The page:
When companies consider relocating or expanding operations, factors such as educational opportunities, workforce development, regional connectivity and land accessibility are central, said Ed Larson, executive director of the Austin Regional Manufacturers Association.

“Biopharmaceutical companies are attracted to Central Texas because there is already a strong cluster of companies succeeding here,” Larson said. “Costs are reasonable compared to other traditional sites. The talent pool is deep. And the region is close to premier academic institutions.”

More than 7,200 students enrolled in science, technology, math and engineering programs graduate in the Austin metropolitan area each year, per Austin chamber data. Similarly, research and innovation hubs in the region include The Dell Medical School at the University of Texas, the Austin Community College Bioscience Incubator and the Texas State University STAR Park as well as area medical institutions such as St. David’s HealthCare and Seton HealthCare Family.

Regional connectivity through roadways such as SH 130, SH 45 and I-35 paired with the abundance of land in Pflugerville and Hutto make them attractive candidates for prospective employers looking to set up operations in the region, Jackson said.

A 2020 report conducted by the Boyd Co. noted Austin as one of the most affordable areas for biomanufacturing companies, with annual operating costs listed at $39.4 million. The study scaled operational costs to mirror a 300-employee, 300,000 square-foot facility. Comparatively, coastal cities such as San Francisco and New York reported operational expenditures at $49.1 million and $55.5 million, respectively.

“You’re talking almost $16 million less in operating expenses to relocate or expand with a production facility here in Austin versus doing it somewhere on the coast,” Jackson said.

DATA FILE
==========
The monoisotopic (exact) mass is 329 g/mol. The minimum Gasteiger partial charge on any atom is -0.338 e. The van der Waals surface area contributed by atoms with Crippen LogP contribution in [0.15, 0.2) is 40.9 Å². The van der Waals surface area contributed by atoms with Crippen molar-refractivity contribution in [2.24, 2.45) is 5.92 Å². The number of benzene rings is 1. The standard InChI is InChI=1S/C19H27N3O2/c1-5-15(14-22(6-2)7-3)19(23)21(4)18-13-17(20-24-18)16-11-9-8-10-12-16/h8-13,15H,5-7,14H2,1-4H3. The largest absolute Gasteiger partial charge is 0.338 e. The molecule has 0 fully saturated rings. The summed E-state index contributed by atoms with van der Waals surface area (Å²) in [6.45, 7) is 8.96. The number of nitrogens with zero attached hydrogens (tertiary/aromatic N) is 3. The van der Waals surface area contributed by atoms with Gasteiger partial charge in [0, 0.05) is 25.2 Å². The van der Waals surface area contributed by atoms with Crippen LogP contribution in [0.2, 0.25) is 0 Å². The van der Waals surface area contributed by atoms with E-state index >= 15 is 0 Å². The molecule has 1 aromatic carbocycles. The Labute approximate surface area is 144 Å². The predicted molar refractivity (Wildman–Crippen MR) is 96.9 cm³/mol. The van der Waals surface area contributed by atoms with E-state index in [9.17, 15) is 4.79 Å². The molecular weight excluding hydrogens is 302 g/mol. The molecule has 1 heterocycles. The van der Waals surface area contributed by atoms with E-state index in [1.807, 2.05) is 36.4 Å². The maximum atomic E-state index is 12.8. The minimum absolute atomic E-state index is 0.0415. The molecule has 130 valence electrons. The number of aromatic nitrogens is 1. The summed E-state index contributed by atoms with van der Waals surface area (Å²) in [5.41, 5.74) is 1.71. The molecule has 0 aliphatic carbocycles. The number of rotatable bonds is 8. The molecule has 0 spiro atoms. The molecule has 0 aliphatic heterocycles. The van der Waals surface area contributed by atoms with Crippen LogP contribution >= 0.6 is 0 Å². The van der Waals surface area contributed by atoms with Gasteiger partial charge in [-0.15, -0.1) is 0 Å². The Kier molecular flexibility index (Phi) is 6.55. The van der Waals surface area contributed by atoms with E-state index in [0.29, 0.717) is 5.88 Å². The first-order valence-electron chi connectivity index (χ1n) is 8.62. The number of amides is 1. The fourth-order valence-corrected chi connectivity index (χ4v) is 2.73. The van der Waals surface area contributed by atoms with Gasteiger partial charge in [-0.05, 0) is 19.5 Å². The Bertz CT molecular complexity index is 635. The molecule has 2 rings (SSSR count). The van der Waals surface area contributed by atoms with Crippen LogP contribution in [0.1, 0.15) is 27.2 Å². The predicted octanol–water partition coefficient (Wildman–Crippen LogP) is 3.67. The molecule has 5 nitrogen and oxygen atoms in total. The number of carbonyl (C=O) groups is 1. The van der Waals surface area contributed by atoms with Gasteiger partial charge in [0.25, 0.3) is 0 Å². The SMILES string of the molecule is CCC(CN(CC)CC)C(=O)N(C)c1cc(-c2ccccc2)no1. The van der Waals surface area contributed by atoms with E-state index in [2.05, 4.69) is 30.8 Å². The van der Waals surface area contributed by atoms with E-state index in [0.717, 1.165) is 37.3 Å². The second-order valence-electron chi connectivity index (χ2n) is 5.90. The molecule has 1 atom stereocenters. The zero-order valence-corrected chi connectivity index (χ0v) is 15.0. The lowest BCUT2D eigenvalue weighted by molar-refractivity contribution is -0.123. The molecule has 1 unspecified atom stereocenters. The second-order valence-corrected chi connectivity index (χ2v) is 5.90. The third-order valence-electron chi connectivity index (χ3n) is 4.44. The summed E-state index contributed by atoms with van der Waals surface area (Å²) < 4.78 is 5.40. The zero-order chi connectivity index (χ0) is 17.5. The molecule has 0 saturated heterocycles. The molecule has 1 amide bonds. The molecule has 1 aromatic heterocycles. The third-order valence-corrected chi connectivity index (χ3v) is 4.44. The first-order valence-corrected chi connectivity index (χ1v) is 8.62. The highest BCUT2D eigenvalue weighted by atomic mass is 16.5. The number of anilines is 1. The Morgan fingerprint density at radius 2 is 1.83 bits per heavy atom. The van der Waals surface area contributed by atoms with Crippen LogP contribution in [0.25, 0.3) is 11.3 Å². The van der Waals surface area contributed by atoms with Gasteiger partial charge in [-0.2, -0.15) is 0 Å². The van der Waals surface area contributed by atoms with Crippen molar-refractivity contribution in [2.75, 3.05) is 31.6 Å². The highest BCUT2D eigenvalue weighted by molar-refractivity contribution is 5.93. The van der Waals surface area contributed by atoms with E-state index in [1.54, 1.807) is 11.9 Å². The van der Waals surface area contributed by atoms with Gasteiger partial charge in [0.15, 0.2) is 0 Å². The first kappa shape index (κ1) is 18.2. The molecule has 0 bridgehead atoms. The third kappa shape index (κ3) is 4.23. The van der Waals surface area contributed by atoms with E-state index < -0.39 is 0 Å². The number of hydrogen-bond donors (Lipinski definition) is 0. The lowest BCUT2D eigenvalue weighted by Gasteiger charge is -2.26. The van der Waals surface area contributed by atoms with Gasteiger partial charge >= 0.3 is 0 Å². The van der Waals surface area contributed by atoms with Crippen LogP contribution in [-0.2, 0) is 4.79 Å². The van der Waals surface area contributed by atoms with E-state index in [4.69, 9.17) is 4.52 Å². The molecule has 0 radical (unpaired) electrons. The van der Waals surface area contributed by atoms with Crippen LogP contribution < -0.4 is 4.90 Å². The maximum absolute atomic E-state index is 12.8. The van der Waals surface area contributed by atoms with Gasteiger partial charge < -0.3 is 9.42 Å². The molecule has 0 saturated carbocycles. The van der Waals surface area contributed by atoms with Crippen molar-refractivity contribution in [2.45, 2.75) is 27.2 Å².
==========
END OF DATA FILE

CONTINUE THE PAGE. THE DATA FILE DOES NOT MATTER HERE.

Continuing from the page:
Expanding the workforce

Curative operates laboratories in Washington, D.C., and San Dimas, California. When researching a location for its third national laboratory, Pflugerville became a prime candidate due to the local workforce, said Miranda Gottlieb, Curative’s vice president of marketing.

“We needed to staff our laboratory in a way that was both quick for us to scale up and meet the needs for COVID-19 testing while also having the right type of workforce and population to support us,” Gottlieb said.



In choosing Texas, Gottlieb said Curative aims to enhance the accessibility of COVID-19 testing while also instilling trust in its clients through faster result turnarounds. Prior to opening a Pflugerville location, results from Curative’s oral tests are typically returned between 24 and 48 hours, Gottlieb said. Once operational, Curative’s Pflugerville laboratory anticipates testing 10,000 kits daily, with the goal to decrease test result turnaround times to 24 hours or less.

“I think something that’s so important is the turnaround time for Texas: getting that health information quickly and reliably is going to be really critical for people to be able to make decisions about when to reopen and how to reopen,” she said.

Establishing a blueprint

The trend of biomedical manufacturing companies selecting the Austin metro for their operations is not a “flash in the pan,” Jackson said. Beyond the early stages of the pandemic, biomanufacturers are looking to continue to innovate and remain rooted locally.

Gottlieb said Curative will develop testing for a variety of respiratory illnesses and is poised to expand operations to include influenza testing and vaccine dissemination in the near future.

“We have the ability to reimagine the bottlenecks and barriers to [testing] access,” Gottlieb said.

Beyond the immediate health emergency, Armbrust stressed the importance of long-term access to medical supplies and protective equipment for both medical professionals and everyday citizens.

Armbrust’s surgical masks feature 99% bacterial and particulate filtration, according to data from third-party testing facility Nelson Labs. Bacterial and particulate filtration is a medical standard used to test the blocking of airborne particles.

Armbrust also created prototypes for N95 masks—face masks that filter out airborne particles—and is awaiting formal approval by the National Institute for Occupational Safety and Health to sell and distribute them.

“While this crisis was our launching point, I think demand will continue to grow,” he said.